The pandemic slowed other things as well. We’re moving $8 million to $11 million a month out of our distribution center. When you have that kind of volume, it’s important to have a workforce that can stay healthy and safe. There are probably 270 to 280 people — both employees and contractors — who work every day around Howard’s, but last year, we had only four cases of COVID. We all wear masks. Our drivers are going into people’s homes, so if we get feedback that they took off their mask, or their gloves or whatever, then they go into a three-day off period with a tutorial training.
Is there something unique about what you offer or how you do retail?
Besides the experience center model, we focus on customer service. We have a full-time customer service staff. They operate the same hours as the stores, which are open seven days a week. They’re there to do whatever is necessary, including something we started in the spring of 2019 when I came here.
My family had an appliance store when I was growing up. One thing I remember is that whenever a customer called and their refrigerator was out, or something happened with their washer, I’d go with my Dad to the store and we would pull a product out of inventory. Then we’d put it on a truck and deliver it to that customer so that they had something to use until we got a technician out to their house. And so now at Howard’s, we have a loaner program, which is free of charge, for those scenarios. As long as you’ve bought something from us, or you’re in a current purchasing mode, you’re eligible for the program.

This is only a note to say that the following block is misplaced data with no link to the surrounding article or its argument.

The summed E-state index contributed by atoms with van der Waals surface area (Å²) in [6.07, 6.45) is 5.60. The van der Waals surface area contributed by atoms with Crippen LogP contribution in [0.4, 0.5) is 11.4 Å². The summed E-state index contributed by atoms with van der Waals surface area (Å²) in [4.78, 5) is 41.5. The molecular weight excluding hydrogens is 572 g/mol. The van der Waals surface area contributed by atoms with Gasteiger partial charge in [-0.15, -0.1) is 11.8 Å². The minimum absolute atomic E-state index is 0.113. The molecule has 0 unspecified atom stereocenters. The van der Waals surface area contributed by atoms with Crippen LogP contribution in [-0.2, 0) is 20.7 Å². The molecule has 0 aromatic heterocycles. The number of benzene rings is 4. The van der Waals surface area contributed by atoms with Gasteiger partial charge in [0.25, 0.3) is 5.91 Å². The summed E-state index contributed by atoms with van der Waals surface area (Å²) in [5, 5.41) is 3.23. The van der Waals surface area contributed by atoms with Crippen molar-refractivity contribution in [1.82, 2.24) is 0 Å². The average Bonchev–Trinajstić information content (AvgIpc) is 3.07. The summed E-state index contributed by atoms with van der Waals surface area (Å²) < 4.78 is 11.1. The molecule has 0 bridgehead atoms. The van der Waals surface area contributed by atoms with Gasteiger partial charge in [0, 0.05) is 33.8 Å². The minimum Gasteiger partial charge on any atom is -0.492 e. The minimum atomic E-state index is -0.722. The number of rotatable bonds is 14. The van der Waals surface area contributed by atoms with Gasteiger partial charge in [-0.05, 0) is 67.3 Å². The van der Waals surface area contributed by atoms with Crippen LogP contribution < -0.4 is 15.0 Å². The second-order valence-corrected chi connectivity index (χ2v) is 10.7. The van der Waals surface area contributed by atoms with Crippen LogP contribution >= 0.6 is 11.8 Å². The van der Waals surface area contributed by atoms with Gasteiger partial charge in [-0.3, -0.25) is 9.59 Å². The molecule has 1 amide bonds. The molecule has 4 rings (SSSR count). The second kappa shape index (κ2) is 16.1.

What’s your favorite corner of the store?
I particularly like the Jenn Air experience center. It’s designed with an element of art to showcase product, because product is king for the consumer. I also believe that retail should be interactive, so you should be able to use technology to look for different things that you want to showcase that maybe aren’t here. So there are interactive screens all around. Getting people to think outside the box around product that also combines technology: I like that sort of mix.
How does Dealerscope help you in your everyday business?
The usual stuff – staying up to speed with news about vendors and other retailers. A friend of mine who ran a company in Utah was away on a three-year missionary trip with his wife in Sacramento. He just recently came back as CEO of the business and I didn’t even know that until I saw it in Dealerscope. So, you know, those sorts of updates and news you would get from a newspaper, magazine, or website.